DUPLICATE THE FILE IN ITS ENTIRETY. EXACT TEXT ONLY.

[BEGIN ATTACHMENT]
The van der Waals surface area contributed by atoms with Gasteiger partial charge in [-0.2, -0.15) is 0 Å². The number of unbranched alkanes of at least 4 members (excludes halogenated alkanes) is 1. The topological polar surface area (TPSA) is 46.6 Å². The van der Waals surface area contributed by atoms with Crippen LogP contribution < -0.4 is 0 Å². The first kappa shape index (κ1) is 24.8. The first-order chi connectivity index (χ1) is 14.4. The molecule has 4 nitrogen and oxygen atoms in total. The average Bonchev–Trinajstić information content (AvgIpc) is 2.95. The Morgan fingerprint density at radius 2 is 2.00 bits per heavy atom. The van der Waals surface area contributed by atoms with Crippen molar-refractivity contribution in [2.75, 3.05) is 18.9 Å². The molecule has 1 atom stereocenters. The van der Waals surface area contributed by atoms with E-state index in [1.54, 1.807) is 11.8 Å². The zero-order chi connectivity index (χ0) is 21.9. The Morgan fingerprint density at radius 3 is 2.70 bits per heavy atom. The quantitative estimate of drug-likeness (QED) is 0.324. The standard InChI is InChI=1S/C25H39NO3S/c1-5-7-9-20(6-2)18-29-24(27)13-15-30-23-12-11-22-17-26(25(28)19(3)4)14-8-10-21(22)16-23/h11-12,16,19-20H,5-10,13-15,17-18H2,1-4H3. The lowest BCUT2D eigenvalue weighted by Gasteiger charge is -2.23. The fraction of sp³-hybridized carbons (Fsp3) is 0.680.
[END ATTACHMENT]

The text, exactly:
The van der Waals surface area contributed by atoms with Gasteiger partial charge in [-0.2, -0.15) is 0 Å². The number of unbranched alkanes of at least 4 members (excludes halogenated alkanes) is 1. The topological polar surface area (TPSA) is 46.6 Å². The van der Waals surface area contributed by atoms with Crippen LogP contribution < -0.4 is 0 Å². The first kappa shape index (κ1) is 24.8. The first-order chi connectivity index (χ1) is 14.4. The molecule has 4 nitrogen and oxygen atoms in total. The average Bonchev–Trinajstić information content (AvgIpc) is 2.95. The Morgan fingerprint density at radius 2 is 2.00 bits per heavy atom. The van der Waals surface area contributed by atoms with Crippen molar-refractivity contribution in [2.75, 3.05) is 18.9 Å². The molecule has 1 atom stereocenters. The van der Waals surface area contributed by atoms with E-state index in [1.54, 1.807) is 11.8 Å². The zero-order chi connectivity index (χ0) is 21.9. The Morgan fingerprint density at radius 3 is 2.70 bits per heavy atom. The quantitative estimate of drug-likeness (QED) is 0.324. The standard InChI is InChI=1S/C25H39NO3S/c1-5-7-9-20(6-2)18-29-24(27)13-15-30-23-12-11-22-17-26(25(28)19(3)4)14-8-10-21(22)16-23/h11-12,16,19-20H,5-10,13-15,17-18H2,1-4H3. The lowest BCUT2D eigenvalue weighted by Gasteiger charge is -2.23. The fraction of sp³-hybridized carbons (Fsp3) is 0.680.